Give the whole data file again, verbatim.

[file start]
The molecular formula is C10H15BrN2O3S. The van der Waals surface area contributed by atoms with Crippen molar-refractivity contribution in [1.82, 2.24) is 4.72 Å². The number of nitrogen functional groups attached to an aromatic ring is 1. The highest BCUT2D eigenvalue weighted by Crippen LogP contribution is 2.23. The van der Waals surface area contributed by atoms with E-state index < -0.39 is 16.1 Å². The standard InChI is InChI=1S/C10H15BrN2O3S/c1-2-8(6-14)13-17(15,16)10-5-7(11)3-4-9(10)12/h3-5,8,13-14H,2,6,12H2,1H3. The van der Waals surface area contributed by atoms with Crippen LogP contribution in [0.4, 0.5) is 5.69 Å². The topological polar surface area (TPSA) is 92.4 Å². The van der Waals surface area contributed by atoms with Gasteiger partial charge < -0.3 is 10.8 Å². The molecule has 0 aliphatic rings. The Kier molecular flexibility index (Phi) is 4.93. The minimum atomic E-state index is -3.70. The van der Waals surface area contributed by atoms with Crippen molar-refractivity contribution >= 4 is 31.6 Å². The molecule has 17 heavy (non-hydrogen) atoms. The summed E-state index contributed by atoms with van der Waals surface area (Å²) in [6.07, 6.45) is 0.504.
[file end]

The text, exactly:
The molecular formula is C10H15BrN2O3S. The van der Waals surface area contributed by atoms with Crippen molar-refractivity contribution in [1.82, 2.24) is 4.72 Å². The number of nitrogen functional groups attached to an aromatic ring is 1. The highest BCUT2D eigenvalue weighted by Crippen LogP contribution is 2.23. The van der Waals surface area contributed by atoms with E-state index < -0.39 is 16.1 Å². The standard InChI is InChI=1S/C10H15BrN2O3S/c1-2-8(6-14)13-17(15,16)10-5-7(11)3-4-9(10)12/h3-5,8,13-14H,2,6,12H2,1H3. The van der Waals surface area contributed by atoms with Crippen LogP contribution in [0.4, 0.5) is 5.69 Å². The topological polar surface area (TPSA) is 92.4 Å². The van der Waals surface area contributed by atoms with Gasteiger partial charge < -0.3 is 10.8 Å². The molecule has 0 aliphatic rings. The Kier molecular flexibility index (Phi) is 4.93. The minimum atomic E-state index is -3.70. The van der Waals surface area contributed by atoms with Crippen molar-refractivity contribution >= 4 is 31.6 Å². The molecule has 17 heavy (non-hydrogen) atoms. The summed E-state index contributed by atoms with van der Waals surface area (Å²) in [6.07, 6.45) is 0.504.